MCViewPoint

Opinion from a Libertarian ViewPoint

The Irrational, Misguided Discourse Surrounding Supreme Court Controversies Such as Roe v. Wade

Posted by M. C. on May 4, 2022

The Irrational, Misguided Discourse Surrounding Supreme Court Controversies Such as Roe v. WadeThe Court, like the U.S. Constitution, was designed to be a limit on the excesses of democracy. Roe denied, not upheld, the rights of citizens to decide democratically.

Politico on Monday night published what certainly appears to be a genuine draft decision by Supreme Court Justice Samuel Alito that would overturn the Court’s 1973 decision in Roe v. Wade. Alito’s draft ruling would decide the pending case of Dobbs v. Jackson Women’s Health Organization, which concerns the constitutionality of a 2018 Mississippi law that bans abortions after fifteen weeks of pregnancy except in the case of medical emergency or severe fetal abnormalities. Given existing Supreme Court precedent that abortion can only be restricted after fetal viability, Mississippi’s ban on abortions after the 15th week — at a point when the fetus is not yet deemed viable — is constitutionally dubious. To uphold Mississippi’s law — as six of the nine Justices reportedly wish to do — the Court must either find that the law is consistent with existing abortion precedent, or acknowledge that it conflicts with existing precedent and then overrule that precedent on the ground that it was wrongly decided.

Alito’s draft is written as a majority opinion, suggesting that at least five of the Court’s justices — a majority — voted after oral argument in Dobbs to overrule Roe on the ground that it was “egregiously wrong from the start” and “deeply damaging.” In an extremely rare event for the Court, an unknown person with unknown motives leaked the draft opinion to Politico, which justifiably published it. A subsequent leak to CNN on Monday night claimed that the five justices in favor of overruling Roe were Bush 43 appointee Alito, Bush 41 appointee Clarence Thomas, and three Trump appointees (Neil Gorsuch, Brett Kavanaugh and Amy Coney Barrett), while Chief Justice Roberts, appointed by Bush 43, is prepared to uphold the constitutionality of Mississippi’s abortion law without overruling Roe.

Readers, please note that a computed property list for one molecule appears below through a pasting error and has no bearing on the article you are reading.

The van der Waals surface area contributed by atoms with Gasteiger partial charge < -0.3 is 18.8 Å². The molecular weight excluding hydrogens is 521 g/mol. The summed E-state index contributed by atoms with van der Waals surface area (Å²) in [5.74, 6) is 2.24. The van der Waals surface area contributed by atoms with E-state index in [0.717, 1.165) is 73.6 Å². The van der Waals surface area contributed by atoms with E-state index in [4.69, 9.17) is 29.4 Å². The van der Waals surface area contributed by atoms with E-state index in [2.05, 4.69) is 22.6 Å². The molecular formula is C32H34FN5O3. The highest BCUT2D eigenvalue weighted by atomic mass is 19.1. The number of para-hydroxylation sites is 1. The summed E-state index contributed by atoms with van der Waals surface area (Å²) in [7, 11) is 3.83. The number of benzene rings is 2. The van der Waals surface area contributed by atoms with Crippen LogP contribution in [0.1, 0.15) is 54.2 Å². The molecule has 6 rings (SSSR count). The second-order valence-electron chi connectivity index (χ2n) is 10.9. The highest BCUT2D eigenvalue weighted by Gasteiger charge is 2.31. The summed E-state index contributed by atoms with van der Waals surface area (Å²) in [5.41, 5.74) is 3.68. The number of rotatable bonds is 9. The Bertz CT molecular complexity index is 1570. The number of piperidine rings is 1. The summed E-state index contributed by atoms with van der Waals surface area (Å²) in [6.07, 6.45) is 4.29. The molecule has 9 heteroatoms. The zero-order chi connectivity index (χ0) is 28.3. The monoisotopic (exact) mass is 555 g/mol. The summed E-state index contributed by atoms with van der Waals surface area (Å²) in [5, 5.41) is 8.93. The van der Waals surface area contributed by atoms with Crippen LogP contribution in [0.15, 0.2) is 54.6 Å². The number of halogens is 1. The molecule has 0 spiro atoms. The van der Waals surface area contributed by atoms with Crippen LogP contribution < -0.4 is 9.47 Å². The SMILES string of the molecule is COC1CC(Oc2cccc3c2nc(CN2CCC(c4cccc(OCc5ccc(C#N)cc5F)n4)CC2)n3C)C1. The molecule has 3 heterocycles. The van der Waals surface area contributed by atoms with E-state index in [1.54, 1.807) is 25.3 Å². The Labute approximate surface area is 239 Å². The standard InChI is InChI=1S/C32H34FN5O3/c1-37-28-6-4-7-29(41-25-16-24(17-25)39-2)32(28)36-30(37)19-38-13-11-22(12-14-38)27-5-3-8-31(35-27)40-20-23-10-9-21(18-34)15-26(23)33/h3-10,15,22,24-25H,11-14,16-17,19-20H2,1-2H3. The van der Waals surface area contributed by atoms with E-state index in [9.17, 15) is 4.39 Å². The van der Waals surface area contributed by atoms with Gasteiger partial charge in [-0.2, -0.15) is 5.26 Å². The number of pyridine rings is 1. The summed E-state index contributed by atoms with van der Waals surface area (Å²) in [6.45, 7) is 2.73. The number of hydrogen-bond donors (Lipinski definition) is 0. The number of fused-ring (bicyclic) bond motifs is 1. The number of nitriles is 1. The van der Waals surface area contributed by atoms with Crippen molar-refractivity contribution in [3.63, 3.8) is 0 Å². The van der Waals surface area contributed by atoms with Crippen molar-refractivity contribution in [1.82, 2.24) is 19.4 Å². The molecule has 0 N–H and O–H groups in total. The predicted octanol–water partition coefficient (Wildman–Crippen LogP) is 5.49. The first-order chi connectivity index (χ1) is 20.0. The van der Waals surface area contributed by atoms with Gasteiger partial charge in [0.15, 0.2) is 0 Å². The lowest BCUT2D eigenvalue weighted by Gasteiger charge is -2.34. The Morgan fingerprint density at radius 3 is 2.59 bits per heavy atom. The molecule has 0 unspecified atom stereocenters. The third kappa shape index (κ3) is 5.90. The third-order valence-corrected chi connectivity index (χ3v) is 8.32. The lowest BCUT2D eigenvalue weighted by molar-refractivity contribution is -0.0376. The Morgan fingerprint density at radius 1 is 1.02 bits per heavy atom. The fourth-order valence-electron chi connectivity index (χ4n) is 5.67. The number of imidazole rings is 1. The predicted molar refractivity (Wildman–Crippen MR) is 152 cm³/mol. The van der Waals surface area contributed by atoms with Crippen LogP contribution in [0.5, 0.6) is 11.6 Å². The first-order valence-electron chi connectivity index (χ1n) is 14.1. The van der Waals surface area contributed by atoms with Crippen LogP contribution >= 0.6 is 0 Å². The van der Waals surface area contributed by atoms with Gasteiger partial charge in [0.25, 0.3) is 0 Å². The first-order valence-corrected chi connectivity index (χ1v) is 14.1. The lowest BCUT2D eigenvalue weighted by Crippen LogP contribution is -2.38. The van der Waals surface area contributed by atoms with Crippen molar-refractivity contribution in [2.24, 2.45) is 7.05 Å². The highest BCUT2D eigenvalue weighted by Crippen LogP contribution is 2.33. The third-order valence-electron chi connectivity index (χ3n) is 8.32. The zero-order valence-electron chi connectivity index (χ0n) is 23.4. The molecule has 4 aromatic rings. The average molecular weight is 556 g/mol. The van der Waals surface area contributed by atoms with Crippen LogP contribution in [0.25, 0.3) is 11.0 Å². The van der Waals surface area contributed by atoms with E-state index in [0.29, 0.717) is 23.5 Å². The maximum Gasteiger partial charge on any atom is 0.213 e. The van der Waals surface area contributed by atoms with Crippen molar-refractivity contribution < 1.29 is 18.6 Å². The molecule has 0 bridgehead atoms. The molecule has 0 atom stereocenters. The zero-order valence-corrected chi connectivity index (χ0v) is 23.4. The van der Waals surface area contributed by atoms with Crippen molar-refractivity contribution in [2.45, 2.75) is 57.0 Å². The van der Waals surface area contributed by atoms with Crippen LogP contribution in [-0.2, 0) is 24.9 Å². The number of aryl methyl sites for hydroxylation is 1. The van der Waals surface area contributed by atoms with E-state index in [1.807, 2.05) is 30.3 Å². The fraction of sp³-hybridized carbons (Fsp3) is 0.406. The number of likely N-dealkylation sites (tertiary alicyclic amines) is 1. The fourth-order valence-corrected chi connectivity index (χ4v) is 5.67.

Draft rulings and even justices’ votes sometimes change in the period between the initial vote after oral argument and the issuance of the final decision. Depending on whom you choose to believe, this leak is either the work of a liberal justice or clerk designed to engender political pressure on the justices so that at least one abandons their intention to overrule Roe, or it came from a conservative justice or clerk, designed to make it very difficult for one of the justices in the majority to switch sides. Whatever the leaker’s motives, a decision to overrule this 49-year-old precedent, one of the most controversial in the Court’s history, would be one of the most significant judicial decisions issued in decades. The reaction to this leak — like the reaction to the initial ruling in Roe back in 1973 — was intense and strident, and will likely only escalate once the ruling is formally issued.